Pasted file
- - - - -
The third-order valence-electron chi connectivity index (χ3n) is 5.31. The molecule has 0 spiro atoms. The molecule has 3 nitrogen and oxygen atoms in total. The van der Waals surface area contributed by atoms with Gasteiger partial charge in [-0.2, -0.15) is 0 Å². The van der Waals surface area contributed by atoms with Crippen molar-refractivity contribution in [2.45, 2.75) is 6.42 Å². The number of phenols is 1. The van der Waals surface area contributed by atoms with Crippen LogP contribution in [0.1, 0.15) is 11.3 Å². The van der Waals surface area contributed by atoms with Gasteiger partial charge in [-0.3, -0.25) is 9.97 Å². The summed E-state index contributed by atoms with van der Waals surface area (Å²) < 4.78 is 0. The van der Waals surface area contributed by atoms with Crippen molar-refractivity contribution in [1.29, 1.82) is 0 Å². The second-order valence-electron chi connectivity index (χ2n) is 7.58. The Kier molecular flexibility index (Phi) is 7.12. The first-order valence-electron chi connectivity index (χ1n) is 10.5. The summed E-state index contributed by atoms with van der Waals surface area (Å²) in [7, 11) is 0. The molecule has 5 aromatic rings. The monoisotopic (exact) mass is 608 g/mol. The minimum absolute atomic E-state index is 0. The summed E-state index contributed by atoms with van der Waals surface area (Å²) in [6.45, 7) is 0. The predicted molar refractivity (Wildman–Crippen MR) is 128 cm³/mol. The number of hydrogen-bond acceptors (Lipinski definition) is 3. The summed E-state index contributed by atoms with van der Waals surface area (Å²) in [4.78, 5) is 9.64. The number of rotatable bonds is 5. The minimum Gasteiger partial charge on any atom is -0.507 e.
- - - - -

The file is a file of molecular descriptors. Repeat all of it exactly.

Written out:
The third-order valence-electron chi connectivity index (χ3n) is 5.31. The molecule has 0 spiro atoms. The molecule has 3 nitrogen and oxygen atoms in total. The van der Waals surface area contributed by atoms with Gasteiger partial charge in [-0.2, -0.15) is 0 Å². The van der Waals surface area contributed by atoms with Crippen molar-refractivity contribution in [2.45, 2.75) is 6.42 Å². The number of phenols is 1. The van der Waals surface area contributed by atoms with Crippen LogP contribution in [0.1, 0.15) is 11.3 Å². The van der Waals surface area contributed by atoms with Gasteiger partial charge in [-0.3, -0.25) is 9.97 Å². The summed E-state index contributed by atoms with van der Waals surface area (Å²) < 4.78 is 0. The van der Waals surface area contributed by atoms with Crippen molar-refractivity contribution in [1.29, 1.82) is 0 Å². The second-order valence-electron chi connectivity index (χ2n) is 7.58. The Kier molecular flexibility index (Phi) is 7.12. The first-order valence-electron chi connectivity index (χ1n) is 10.5. The summed E-state index contributed by atoms with van der Waals surface area (Å²) in [7, 11) is 0. The molecule has 5 aromatic rings. The monoisotopic (exact) mass is 608 g/mol. The minimum absolute atomic E-state index is 0. The summed E-state index contributed by atoms with van der Waals surface area (Å²) in [6.45, 7) is 0. The predicted molar refractivity (Wildman–Crippen MR) is 128 cm³/mol. The number of hydrogen-bond acceptors (Lipinski definition) is 3. The summed E-state index contributed by atoms with van der Waals surface area (Å²) in [4.78, 5) is 9.64. The number of rotatable bonds is 5. The minimum Gasteiger partial charge on any atom is -0.507 e.